The Tamil Nadu Social Network Mapping Survey (SNM) is a unique social network dataset assembled during 2014-16 from 111 villages across four districts in the South Indian state of Tamil Nadu, India. These four districts cover a population of 2.5 million people. The sample is largely representative of rural Tamil Nadu. Tamil Nadu is among India's richer states, and this is reflected in lower fertility rates and higher literacy rates relative to countrywide averages. The districts in the SNM survey sample are slightly richer than average and this is reflected in our study sample having a more literate population and slightly lower scheduled caste population. Tamil Nadu has lower tribal populations than the average Indian state, and the sample has a lower caste (scheduled caste) population that is more representative of the Indian average.
The SNM dataset is particularly well suited for the network research. First, the network data for 111 independent villages meet some assumptions required to make valid statistical inferences with this type of data. Second, complete network data exist on both financial and social connections for almost all households in every village. Third, there are data on both within-village contacts and outside-village contacts, which is very rare. Finally, the dataset includes detailed measures from all households on self-assessed well-being, income and wealth, public good provision and community participation, which is unique in the context of network mapping datasets.
These data were collected in conjunction with a large-scale impact evaluation of access to formal financial services. The final sample of villages was randomly drawn based on identified service areas of our implementing financial institution partner. The sample was randomly drawn within the villages having 40 to 250 households in the four study districts, excluding the designated branch locations. Beginning in 2014, a social network mapping survey (SNM) was administered in this randomly chosen subset of 111 villages of the four districts. To accomplish this, a census of households was undertaken in selected villages, listing members of all households who are at least 18 years old. This census data was used to create an electronic directory of each study village that included photographs of each residence that could be used to verify respondents reported network links in the network mapping exercise.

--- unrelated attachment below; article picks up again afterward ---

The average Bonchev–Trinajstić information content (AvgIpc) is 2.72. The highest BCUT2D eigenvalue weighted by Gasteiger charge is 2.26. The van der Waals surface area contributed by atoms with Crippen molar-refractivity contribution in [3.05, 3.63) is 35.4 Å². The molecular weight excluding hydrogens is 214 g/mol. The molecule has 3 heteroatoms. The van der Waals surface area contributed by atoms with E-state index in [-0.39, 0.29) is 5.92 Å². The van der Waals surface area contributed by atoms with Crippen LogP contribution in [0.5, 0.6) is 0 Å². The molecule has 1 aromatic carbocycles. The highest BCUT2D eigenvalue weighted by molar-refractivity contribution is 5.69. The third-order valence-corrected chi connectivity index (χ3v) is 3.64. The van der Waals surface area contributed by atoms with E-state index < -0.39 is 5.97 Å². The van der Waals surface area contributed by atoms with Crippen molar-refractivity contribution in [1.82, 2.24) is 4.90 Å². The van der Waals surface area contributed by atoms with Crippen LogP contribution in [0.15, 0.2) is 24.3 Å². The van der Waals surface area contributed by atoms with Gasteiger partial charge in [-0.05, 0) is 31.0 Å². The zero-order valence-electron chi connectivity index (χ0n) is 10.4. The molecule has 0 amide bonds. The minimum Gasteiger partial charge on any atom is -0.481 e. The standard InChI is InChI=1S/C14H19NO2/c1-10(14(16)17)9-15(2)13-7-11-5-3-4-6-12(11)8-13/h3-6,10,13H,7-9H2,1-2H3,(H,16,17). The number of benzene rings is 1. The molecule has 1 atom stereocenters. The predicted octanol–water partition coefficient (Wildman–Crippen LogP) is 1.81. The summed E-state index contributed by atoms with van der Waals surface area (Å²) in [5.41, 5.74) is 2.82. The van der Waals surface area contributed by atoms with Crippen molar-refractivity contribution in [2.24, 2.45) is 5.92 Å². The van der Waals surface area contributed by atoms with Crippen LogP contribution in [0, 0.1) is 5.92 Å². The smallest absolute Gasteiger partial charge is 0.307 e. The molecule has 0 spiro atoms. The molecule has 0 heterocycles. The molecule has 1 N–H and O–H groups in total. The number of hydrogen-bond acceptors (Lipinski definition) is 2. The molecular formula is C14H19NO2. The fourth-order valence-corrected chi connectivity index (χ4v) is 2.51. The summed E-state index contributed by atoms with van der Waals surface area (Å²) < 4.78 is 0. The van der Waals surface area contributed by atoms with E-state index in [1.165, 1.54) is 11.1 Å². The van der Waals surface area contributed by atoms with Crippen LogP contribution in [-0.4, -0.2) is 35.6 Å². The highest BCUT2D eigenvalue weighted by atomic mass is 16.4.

The network survey was administered to both the head and spouse of each household. To map the full network of social and financial connections within each sampled village, respondents were asked to list their social and financial contacts both within and outside the village. Specifically, they were asked to identify all individuals within the village with whom they: (i) spend leisure time; (ii) could borrow money in case of emergency; and (iii) could borrow to finance a business investment. In addition, respondents were asked to list all individuals living outside of the village from whom they could borrow money in case of emergency. In addition to naming each link both inside and outside the village, respondents were asked to name: their relationship to the named contact (friend, family, employer, moneylender); the actual amount borrowed from each contact; the amount they could borrow from each contact in case of emergency; the amount they could borrow from each contact to finance a business investment; and the number of contact days with each link (out of past 7). For outside links, respondents were also asked the distance to each contact (whether the link lives within walking distance, same Panchayat, same district or outside Tamil Nadu). The information on outside contacts was collected in 97 villages.
To complement the social network mapping data, two additional surveys were implemented in the sample villages. First, in all 111 villages, all household in the village completed a survey on the following topics: labor, income, land ownership, community leadership and risk aversion. Second, in each village, 20% of households were randomly chosen to complete two rounds of more detailed surveys covering several topics related to household socio-economic status, including incomes and assets, labor market participation, and health and well-being. The survey also collects information on financial ties (actual and potential transfers) and social connections (socialization and leisure time) among respondents.
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